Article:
Bright and vibrant colors is one of life’s passions for me. To my utmost joy and pleasure, radiant and beautiful colors are what I have encountered so far in every aspect I have visited in the Indian continent.
When I first reached India, I was blown away by all the mesmerizing shades and hues of red, orange, yellow, blue, green found in spices sold in the streets. The rickshaw auto that you get to see and ride all the time, street vendors full of different types of fruits like colored pyramids, breathtaking Indian outfits, embroidered patterns and wonderfully colored saris, kurtas and colorful temples.
Lemon feast- photo credit to IDEX fellow, Mary Borowiec
From time to time I get to bump into some plain white buildings, but soon enough those buildings get magically colored by the hangings of washed clothes waiting to dry under the heat of an illuminating sun, as if the buildings were waiting to be adorned in the most colorful clothes.
Office view: plain building with some gorgeous clothing
To further satisfy and quench my thirst for more colors, I was blessed not only to feast my eyes on them but also to touch, play and throw them in a magical display of joy and happiness in the most eventful time of the year, the holi festival. “Holi” is a religious Hindu festival that celebrates love and many powerful meanings; one of which is that “good will always win and overcome evil”. It also goes by different names such as the “color festival”.
In addition, the holi celebrates the arrival of spring season as it is considered a “farewell” for the winter season. Holi is also a festive day that has a cultural background, were it demonstrates the notion of forgiveness, as to “end and rid oneself of past errors, to end conflicts by meeting others and a day to forget and forgive”.
The mere concept behind such a festival made me curious and interested to read more about it and try experiencing it in the best means possible. The colors used in the festival we attended were all made from powder extracted from natural sources, for example, red is extracted from the beetroot plant, brown is from tealeaves, blue is extracted from Indian berries, grapes and they are all chemical free. Unlike most of the holi colors you see in the streets, which actually are not natural and they are used with synthetic dyes.
That being said, people like me will have a bigger chance to throw colored powder confidently without worrying about other people’s eyes, clothes and the list goes on of worrisome stuff that might negatively affect the other party. So I get to keep in mind that the powder used in this specific event was all-natural and all my worries diminish and the colourful fun begins.
This happy event was further highlighted and complemented by sharing it with the two people closest to my heart… my parents.
I was keen on experiencing the holi festival to the fullest while in India; and after much research and inquiry we decided to celebrate this wonderful day with the locals in Udaipur, a wonderful city in the North of India situated in the state of Rajasthan. Aptly called “The City of Lakes”, Udaipur is a magical place surrounded by water and lush greenery. Filled with an array of birds, their songs fill the city, giving it a musical quality that makes it truly unique.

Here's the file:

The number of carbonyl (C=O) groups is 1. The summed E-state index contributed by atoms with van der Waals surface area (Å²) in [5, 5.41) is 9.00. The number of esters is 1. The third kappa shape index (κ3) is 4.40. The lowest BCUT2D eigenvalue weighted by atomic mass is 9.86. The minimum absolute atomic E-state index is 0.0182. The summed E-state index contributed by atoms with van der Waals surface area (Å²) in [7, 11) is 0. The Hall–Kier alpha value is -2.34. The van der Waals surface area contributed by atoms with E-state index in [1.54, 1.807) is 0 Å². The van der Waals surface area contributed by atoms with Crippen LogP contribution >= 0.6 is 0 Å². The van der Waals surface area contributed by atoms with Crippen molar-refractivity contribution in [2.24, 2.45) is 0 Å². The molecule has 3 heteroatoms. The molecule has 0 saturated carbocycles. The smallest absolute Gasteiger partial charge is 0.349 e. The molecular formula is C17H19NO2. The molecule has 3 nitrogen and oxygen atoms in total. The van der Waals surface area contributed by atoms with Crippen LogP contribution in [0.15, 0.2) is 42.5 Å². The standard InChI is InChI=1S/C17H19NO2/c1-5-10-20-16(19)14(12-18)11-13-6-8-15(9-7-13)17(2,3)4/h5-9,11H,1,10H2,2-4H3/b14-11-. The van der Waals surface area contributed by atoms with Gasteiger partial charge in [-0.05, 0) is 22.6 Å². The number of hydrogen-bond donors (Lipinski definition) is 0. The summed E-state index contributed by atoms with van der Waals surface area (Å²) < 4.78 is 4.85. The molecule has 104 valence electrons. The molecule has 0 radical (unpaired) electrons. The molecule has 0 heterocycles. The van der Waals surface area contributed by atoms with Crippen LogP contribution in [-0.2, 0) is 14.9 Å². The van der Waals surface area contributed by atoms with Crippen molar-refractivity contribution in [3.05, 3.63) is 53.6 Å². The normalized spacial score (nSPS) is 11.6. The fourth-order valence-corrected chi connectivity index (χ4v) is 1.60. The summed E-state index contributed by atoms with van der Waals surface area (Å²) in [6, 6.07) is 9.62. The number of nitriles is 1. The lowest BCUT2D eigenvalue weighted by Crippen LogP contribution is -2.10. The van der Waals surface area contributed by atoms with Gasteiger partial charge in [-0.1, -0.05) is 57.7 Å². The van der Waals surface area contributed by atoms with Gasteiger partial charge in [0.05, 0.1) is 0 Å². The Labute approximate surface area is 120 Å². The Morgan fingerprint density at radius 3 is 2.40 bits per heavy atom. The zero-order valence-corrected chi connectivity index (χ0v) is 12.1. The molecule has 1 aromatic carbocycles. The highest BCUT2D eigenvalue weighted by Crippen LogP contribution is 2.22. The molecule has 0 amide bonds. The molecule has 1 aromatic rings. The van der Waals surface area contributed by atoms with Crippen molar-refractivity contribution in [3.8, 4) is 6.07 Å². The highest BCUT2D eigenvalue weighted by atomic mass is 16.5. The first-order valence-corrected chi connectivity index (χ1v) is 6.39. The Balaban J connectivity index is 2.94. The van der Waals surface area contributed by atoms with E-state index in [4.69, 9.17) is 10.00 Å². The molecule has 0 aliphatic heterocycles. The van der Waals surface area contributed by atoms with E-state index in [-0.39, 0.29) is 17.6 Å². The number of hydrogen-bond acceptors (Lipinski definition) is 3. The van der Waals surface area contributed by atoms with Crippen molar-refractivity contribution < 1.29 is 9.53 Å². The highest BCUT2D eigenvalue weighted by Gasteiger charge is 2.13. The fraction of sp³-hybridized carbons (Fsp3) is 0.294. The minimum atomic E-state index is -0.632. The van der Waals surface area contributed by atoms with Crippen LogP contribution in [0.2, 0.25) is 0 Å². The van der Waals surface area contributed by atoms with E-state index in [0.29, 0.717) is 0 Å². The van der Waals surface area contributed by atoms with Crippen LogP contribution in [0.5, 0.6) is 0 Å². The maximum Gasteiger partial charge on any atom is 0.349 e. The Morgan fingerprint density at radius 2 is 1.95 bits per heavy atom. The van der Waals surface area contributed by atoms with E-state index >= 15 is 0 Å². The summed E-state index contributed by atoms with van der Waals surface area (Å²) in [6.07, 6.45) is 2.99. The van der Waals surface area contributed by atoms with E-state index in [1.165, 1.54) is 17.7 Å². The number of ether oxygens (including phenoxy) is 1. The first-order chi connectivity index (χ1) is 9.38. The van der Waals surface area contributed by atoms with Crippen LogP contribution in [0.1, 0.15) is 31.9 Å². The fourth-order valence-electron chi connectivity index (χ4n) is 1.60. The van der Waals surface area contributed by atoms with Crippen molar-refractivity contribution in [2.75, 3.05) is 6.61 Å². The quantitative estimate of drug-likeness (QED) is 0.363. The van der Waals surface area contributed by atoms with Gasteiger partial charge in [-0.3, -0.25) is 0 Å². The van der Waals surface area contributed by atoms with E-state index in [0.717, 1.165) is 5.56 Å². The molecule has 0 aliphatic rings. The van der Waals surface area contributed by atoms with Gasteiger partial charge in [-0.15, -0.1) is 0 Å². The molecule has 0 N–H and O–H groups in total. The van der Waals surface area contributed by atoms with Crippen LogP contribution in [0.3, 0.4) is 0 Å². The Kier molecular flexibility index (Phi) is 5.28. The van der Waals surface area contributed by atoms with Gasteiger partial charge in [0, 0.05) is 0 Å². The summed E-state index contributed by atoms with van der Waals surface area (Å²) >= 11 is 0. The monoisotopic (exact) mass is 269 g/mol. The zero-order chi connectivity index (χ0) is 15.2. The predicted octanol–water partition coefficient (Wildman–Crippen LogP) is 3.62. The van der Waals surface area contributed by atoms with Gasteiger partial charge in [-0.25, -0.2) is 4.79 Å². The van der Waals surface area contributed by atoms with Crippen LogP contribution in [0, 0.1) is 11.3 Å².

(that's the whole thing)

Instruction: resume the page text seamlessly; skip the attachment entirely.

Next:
I started off by buying three plain white Kurta pajamas for my parents and me to wear. It resembles the beauty of having a white frosty start like an artist who gets all colors of inspiration and lays it on his white canvas. You can only imagine what happened to those crisp white attires at the end of the day. I personally love the pink colour, so my parents were obviously covered with pink; as of myself I had a purplish face, yet we all ended up having a ray of rainbow all over the place. Colors were fairly spread; starting from the ground we stand on to our bodily figures then aiming so high until it reached the blue skies.
So, let the chasing game begin! I saw the childish side of my parents, mom hiding from me to take me by surprise with one egg full of colors tossed on my white kurta, dad was a bit worried about his eyes! Oh don’t throw it on my face, he says! But dad the powder is made from rice flour and colors extracted from natural sources, I said. As soon as I say don’t worry, a hand full of colored powder follows my word and gets ready to be thrown at them right away, were the act of throwing the colors in the holi festival is actually called “playing holi”.
The once so-called clean white kurtas were no longer their natural shade. As we were all covered from head to toe with various colors and hues, we ended up getting new brand colored kurtas. It was a bonding experience with my parent’s that was beyond worthwhile and this snapshot of a merry day will be carved in my memory forever.
India is truly an ideal place to celebrate the Holi Festival. Whether in the north, south, west or east, the festival seems real and authentic, where you can feel the vibrant energy. I was genuinely fortunate to celebrate the festival of colors in India, the most colorful and diverse place in the world. More importantly, it was an honor and a privilege to share the experience with the locals of Udaipur and of course, my parents, who taught me that every experience should be a colorful one.